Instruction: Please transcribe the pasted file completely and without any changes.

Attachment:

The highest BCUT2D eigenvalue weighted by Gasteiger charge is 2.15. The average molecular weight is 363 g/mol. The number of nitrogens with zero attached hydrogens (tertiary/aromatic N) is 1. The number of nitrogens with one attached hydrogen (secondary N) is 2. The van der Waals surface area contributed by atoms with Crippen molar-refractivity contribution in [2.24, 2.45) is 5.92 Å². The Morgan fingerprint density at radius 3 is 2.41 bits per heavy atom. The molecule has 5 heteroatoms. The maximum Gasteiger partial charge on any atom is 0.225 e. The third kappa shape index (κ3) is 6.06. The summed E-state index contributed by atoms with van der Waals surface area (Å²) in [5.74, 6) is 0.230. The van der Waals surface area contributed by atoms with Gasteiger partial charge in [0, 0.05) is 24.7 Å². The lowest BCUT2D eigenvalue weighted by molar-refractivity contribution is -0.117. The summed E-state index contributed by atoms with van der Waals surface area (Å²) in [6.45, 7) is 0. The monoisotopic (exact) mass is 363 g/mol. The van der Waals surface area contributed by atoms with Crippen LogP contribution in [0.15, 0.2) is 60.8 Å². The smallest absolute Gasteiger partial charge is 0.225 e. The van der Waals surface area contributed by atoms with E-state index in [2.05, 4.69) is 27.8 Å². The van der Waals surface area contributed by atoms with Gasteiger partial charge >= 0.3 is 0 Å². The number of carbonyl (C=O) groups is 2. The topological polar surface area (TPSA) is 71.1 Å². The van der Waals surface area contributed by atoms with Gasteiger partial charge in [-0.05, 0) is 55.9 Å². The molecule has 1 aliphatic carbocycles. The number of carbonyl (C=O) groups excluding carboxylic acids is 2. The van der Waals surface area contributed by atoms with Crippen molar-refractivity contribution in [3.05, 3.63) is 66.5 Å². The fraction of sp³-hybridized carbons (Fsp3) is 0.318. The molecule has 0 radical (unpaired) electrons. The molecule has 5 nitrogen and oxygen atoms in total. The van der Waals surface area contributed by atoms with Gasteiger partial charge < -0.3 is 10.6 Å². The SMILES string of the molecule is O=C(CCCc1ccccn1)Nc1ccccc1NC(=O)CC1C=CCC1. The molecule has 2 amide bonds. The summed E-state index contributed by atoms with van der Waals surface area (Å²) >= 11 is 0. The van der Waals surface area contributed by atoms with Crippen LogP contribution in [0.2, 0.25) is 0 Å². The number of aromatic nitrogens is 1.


The highest BCUT2D eigenvalue weighted by Gasteiger charge is 2.15. The average molecular weight is 363 g/mol. The number of nitrogens with zero attached hydrogens (tertiary/aromatic N) is 1. The number of nitrogens with one attached hydrogen (secondary N) is 2. The van der Waals surface area contributed by atoms with Crippen molar-refractivity contribution in [2.24, 2.45) is 5.92 Å². The Morgan fingerprint density at radius 3 is 2.41 bits per heavy atom. The molecule has 5 heteroatoms. The maximum Gasteiger partial charge on any atom is 0.225 e. The third kappa shape index (κ3) is 6.06. The summed E-state index contributed by atoms with van der Waals surface area (Å²) in [5.74, 6) is 0.230. The van der Waals surface area contributed by atoms with Gasteiger partial charge in [0, 0.05) is 24.7 Å². The lowest BCUT2D eigenvalue weighted by molar-refractivity contribution is -0.117. The summed E-state index contributed by atoms with van der Waals surface area (Å²) in [6.45, 7) is 0. The monoisotopic (exact) mass is 363 g/mol. The van der Waals surface area contributed by atoms with Crippen LogP contribution in [0.15, 0.2) is 60.8 Å². The smallest absolute Gasteiger partial charge is 0.225 e. The van der Waals surface area contributed by atoms with E-state index in [2.05, 4.69) is 27.8 Å². The van der Waals surface area contributed by atoms with Gasteiger partial charge >= 0.3 is 0 Å². The number of carbonyl (C=O) groups is 2. The topological polar surface area (TPSA) is 71.1 Å². The van der Waals surface area contributed by atoms with Gasteiger partial charge in [-0.05, 0) is 55.9 Å². The molecule has 1 aliphatic carbocycles. The number of carbonyl (C=O) groups excluding carboxylic acids is 2. The van der Waals surface area contributed by atoms with Crippen molar-refractivity contribution in [3.05, 3.63) is 66.5 Å². The fraction of sp³-hybridized carbons (Fsp3) is 0.318. The molecule has 0 radical (unpaired) electrons. The molecule has 5 nitrogen and oxygen atoms in total. The van der Waals surface area contributed by atoms with Gasteiger partial charge < -0.3 is 10.6 Å². The SMILES string of the molecule is O=C(CCCc1ccccn1)Nc1ccccc1NC(=O)CC1C=CCC1. The molecule has 2 amide bonds. The summed E-state index contributed by atoms with van der Waals surface area (Å²) >= 11 is 0. The van der Waals surface area contributed by atoms with Crippen LogP contribution in [0.2, 0.25) is 0 Å². The number of aromatic nitrogens is 1.